Closing the Manufacturing Talent Gap, Part 1
Manufacturing executives baffled by the shortage of available workers with needed skills must continue to update their strategies for attracting, developing and retaining needed workers.
Manufacturing executives baffled by the shortage of available workers with needed skills must continue to update their strategies for attracting, developing and retaining needed workers. Failure to step up these initiatives threatens to crimp current organizational performance. It also undermines prospects for future competitiveness in fiercely-competitive global markets.
A study by Deloitte Consulting LLP and the Manufacturing Institute updated their Skills Gap report. It’s based on a study of manufacturing skills gaps and how they affect organizational performance. The study specifically looks at which manufacturing jobs are the most difficult to fill and which trends impact manufacturers, such as the speed and nature of change as well as the related skills requirements.
How well manufacturing leadership meets these challenges will shape the industry’s ability to drive and sustain significant economic gain. But, several hurdles must be overcome before this vision can become a reality. Speaking at an Aspen Institute meeting in Washington, Craig Giffi, Deloitte’s vice chairman and leader for U.S. Consumer & Industrial Products, cited several related gaps.
The perception gap is the first, and it undermines an organization’s best efforts to attract top talent. Corporations need to acknowledge and address the common perception that manufacturing serves up only low-paid, dirty jobs. To offset this perception, try sharing the good news about attractive manufacturing careers with schools and universities, community organizations, among other initiatives in your region. Invite students, local associations and your employees’ families to events that showcase what your company has to offer. While you’re at it, take a fresh look at your organization’s work environment, pay and benefits – how do they measure up against your competitors and other employers in your area?
Secondly, the education gap, marked by poor student performance in math, science and reading skills, dilutes potential job candidates’ capabilities for blueprint reading, quality performance improvement, etc. This can be improved if companies get involved with area educators in developing programs and coursework that can challenge and educate their future workers.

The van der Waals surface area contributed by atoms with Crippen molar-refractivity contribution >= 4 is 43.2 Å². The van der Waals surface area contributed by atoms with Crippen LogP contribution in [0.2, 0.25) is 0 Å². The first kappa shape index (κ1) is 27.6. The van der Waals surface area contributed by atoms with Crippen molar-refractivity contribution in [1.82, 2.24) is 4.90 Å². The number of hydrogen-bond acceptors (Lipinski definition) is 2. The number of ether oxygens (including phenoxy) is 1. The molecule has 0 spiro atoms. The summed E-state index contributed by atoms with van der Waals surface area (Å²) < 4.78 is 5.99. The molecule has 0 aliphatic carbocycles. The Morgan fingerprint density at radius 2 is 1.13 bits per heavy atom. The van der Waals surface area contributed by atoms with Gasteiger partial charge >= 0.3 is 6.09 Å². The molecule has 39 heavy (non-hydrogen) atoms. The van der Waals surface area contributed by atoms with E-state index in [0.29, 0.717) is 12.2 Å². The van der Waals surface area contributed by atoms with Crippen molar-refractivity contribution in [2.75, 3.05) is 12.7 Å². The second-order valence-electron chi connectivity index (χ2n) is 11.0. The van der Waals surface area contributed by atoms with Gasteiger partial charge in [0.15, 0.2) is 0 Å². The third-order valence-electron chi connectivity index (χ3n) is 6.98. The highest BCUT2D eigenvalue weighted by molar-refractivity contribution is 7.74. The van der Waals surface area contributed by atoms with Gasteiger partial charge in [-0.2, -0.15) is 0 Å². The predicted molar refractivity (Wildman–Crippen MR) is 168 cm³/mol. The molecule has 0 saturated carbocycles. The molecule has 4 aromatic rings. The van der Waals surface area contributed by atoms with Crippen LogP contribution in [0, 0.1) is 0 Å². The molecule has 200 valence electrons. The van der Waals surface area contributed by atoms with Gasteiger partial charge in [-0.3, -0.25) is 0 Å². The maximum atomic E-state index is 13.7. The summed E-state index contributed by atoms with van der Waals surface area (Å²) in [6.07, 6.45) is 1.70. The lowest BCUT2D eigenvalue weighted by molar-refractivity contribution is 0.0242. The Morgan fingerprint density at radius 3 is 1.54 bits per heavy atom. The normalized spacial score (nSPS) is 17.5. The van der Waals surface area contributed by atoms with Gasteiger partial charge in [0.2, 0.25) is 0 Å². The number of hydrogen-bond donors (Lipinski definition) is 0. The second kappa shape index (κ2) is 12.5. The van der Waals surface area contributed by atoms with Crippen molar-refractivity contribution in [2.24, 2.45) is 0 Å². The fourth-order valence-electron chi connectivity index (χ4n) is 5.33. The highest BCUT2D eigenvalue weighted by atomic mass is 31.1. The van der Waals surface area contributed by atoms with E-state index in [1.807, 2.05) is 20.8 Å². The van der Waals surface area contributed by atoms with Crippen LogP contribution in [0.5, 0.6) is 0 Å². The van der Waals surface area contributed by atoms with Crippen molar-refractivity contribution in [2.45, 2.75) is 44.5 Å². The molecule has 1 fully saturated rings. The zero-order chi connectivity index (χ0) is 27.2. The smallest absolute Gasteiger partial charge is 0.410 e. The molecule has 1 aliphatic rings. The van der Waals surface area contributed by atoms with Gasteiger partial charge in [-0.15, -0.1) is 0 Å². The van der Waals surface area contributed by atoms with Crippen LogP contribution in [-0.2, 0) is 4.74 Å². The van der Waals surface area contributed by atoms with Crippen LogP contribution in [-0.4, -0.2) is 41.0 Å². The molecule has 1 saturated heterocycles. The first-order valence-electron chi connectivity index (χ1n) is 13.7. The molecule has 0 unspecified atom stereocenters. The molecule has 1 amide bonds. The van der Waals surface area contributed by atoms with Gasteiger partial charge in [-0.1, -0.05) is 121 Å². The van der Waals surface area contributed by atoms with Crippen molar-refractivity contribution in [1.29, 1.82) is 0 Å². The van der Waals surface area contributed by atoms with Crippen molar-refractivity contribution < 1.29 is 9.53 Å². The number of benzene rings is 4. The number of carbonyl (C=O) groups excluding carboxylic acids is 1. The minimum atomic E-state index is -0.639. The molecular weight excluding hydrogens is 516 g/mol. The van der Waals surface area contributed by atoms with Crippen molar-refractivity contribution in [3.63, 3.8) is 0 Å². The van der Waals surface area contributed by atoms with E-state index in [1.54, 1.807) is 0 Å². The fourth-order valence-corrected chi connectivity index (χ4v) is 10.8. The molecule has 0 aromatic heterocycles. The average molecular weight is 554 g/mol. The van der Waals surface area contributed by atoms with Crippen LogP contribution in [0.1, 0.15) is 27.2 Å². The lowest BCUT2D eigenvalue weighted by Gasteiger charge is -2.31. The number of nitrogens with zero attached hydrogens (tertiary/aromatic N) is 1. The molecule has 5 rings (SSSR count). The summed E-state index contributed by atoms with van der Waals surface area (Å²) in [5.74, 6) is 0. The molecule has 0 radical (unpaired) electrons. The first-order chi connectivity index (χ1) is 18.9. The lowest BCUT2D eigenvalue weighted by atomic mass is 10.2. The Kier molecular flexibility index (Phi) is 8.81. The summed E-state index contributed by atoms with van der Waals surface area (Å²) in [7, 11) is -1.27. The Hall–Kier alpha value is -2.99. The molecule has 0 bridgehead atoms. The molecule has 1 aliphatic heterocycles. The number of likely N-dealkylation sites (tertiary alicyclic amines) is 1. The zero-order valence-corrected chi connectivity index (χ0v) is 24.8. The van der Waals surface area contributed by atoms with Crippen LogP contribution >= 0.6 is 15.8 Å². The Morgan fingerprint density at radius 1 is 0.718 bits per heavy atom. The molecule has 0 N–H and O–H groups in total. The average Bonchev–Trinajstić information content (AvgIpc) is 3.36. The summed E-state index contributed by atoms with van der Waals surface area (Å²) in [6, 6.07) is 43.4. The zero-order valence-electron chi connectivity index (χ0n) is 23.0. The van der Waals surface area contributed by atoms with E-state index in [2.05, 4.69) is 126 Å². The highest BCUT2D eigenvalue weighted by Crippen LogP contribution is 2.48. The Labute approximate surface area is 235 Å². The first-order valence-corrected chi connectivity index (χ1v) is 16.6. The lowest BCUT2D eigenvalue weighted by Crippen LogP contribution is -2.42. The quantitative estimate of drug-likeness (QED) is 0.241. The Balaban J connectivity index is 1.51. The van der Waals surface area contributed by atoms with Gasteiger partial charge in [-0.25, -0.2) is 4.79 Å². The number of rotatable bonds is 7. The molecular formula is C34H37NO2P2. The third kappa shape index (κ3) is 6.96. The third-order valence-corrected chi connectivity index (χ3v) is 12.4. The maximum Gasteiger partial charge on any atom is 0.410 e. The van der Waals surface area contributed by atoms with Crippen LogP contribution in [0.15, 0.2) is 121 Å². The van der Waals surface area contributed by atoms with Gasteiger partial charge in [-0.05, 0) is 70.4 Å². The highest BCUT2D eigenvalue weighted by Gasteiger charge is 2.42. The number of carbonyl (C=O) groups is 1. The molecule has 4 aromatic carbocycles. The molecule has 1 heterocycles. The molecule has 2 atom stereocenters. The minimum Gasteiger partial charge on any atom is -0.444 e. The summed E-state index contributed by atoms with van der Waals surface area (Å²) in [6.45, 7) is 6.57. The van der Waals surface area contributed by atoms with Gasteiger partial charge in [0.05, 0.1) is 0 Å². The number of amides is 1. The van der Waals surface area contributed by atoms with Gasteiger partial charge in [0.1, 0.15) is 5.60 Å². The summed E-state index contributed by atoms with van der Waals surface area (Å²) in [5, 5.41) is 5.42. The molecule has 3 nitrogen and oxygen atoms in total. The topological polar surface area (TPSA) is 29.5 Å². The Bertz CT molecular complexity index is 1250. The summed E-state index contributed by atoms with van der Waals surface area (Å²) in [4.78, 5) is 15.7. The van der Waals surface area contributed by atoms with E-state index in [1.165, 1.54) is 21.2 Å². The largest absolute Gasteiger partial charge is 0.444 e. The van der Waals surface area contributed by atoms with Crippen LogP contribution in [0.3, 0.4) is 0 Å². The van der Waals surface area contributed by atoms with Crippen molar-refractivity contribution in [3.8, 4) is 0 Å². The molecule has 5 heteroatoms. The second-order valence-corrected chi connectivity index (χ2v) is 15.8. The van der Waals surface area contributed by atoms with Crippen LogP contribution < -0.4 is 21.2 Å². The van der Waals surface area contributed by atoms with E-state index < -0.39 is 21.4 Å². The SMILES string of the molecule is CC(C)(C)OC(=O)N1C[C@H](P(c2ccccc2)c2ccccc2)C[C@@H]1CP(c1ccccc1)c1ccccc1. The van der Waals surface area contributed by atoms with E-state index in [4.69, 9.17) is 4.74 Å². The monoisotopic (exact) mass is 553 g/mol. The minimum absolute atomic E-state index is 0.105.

Thirdly, understand that, if you’re not investing in next-generation equipment and training, someone else will. Bridge the training gap to position your company a step ahead of the pack. Check out STEM (Science, Technology, Engineering and Mathematics) training programs available in your area or through various trade organizations, for example. Reach out to local colleges and universities as well as fellow manufacturers supporting or sponsoring STEM and other industry-focused training programs. Why reinvent the wheel, if others have already developed viable programs to provide needed skills?
Lastly, the policy gap presents complex challenges for manufacturing. Many senior manufacturing executives participate in studies and organizations aiming to revamp tax and regulatory reform, which could potentially mean changes going forward.
For more on Giffi’s explanation of these gaps, watch the presentation in full:
Beyond these gaps, a company’s own outdated perceptions can account for a dwindling pipeline of prospective new hires. It’s important to set aside yesterday’s stereotypes about the “ideal” job candidate and consider the pool of candidates currently in your region and your industry. How effectively have you sought women and minority employees, or military veterans? GE, the Manufacturing Institute and the National Association of Manufacturers (NAM) recently announced that 190 added manufacturers have joined the Get Skills to Work (GSTW) coalition. This initiative is ramping up new advanced manufacturing jobs prospects for veterans. Another often overlooked resource is the individuals who’ve been outsourced and whose skills may need updating.
Ultimately, your company is competing for customers against best-in-class companies around the world. To win the game, you need to review and refresh your strategies for sourcing, developing and retaining the talented folks who will make success happen for your organization.
Update: Find out more on this topic in Closing the Manufacturing Gap, Part 2.
Lea Tonkin has extensive experience as an editor and writer about manufacturing and business. She was the editor in chief of a national manufacturing trade association magazine and the group’s online newsletter, previously serving as the business editor for a chain of daily newspapers in the Chicago area and as an editor for plant engineering and purchasing management periodicals.
Some opinions expressed in this article may be those of a contributing author and not necessarily Gray.
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